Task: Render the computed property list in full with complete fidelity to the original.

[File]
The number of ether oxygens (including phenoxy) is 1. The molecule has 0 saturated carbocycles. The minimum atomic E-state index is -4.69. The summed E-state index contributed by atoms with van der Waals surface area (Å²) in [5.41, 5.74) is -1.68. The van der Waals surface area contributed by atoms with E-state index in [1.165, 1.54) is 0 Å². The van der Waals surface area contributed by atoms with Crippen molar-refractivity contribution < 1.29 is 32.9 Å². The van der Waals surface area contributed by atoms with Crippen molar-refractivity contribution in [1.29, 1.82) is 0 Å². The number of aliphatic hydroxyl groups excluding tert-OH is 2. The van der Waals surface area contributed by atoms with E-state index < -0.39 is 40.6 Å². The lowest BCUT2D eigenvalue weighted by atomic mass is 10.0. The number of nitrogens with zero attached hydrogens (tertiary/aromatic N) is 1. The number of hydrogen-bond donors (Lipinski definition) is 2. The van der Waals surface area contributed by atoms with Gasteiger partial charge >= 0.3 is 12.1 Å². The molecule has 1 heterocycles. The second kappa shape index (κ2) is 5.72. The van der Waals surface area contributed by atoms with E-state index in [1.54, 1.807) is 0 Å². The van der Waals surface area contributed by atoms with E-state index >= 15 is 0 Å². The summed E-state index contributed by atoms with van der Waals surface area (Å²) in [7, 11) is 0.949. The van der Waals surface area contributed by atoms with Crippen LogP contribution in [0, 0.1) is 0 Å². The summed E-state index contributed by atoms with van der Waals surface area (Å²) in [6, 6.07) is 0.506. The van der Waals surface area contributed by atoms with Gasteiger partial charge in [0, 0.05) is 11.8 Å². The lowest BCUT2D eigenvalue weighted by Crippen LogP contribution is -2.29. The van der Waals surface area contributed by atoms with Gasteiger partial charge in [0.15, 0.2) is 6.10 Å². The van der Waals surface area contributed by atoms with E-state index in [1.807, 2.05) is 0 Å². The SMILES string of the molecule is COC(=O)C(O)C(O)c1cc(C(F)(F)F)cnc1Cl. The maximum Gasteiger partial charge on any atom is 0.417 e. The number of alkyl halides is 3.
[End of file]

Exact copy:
The number of ether oxygens (including phenoxy) is 1. The molecule has 0 saturated carbocycles. The minimum atomic E-state index is -4.69. The summed E-state index contributed by atoms with van der Waals surface area (Å²) in [5.41, 5.74) is -1.68. The van der Waals surface area contributed by atoms with E-state index in [1.165, 1.54) is 0 Å². The van der Waals surface area contributed by atoms with Crippen molar-refractivity contribution < 1.29 is 32.9 Å². The van der Waals surface area contributed by atoms with Crippen molar-refractivity contribution in [1.29, 1.82) is 0 Å². The number of aliphatic hydroxyl groups excluding tert-OH is 2. The van der Waals surface area contributed by atoms with E-state index < -0.39 is 40.6 Å². The lowest BCUT2D eigenvalue weighted by atomic mass is 10.0. The number of nitrogens with zero attached hydrogens (tertiary/aromatic N) is 1. The number of hydrogen-bond donors (Lipinski definition) is 2. The van der Waals surface area contributed by atoms with Gasteiger partial charge >= 0.3 is 12.1 Å². The molecule has 1 heterocycles. The second kappa shape index (κ2) is 5.72. The van der Waals surface area contributed by atoms with E-state index in [1.54, 1.807) is 0 Å². The van der Waals surface area contributed by atoms with E-state index >= 15 is 0 Å². The summed E-state index contributed by atoms with van der Waals surface area (Å²) in [7, 11) is 0.949. The van der Waals surface area contributed by atoms with Crippen LogP contribution in [0, 0.1) is 0 Å². The summed E-state index contributed by atoms with van der Waals surface area (Å²) in [6, 6.07) is 0.506. The van der Waals surface area contributed by atoms with Gasteiger partial charge in [0, 0.05) is 11.8 Å². The lowest BCUT2D eigenvalue weighted by Crippen LogP contribution is -2.29. The van der Waals surface area contributed by atoms with Gasteiger partial charge in [0.15, 0.2) is 6.10 Å². The van der Waals surface area contributed by atoms with E-state index in [1.807, 2.05) is 0 Å². The SMILES string of the molecule is COC(=O)C(O)C(O)c1cc(C(F)(F)F)cnc1Cl. The maximum Gasteiger partial charge on any atom is 0.417 e. The number of alkyl halides is 3.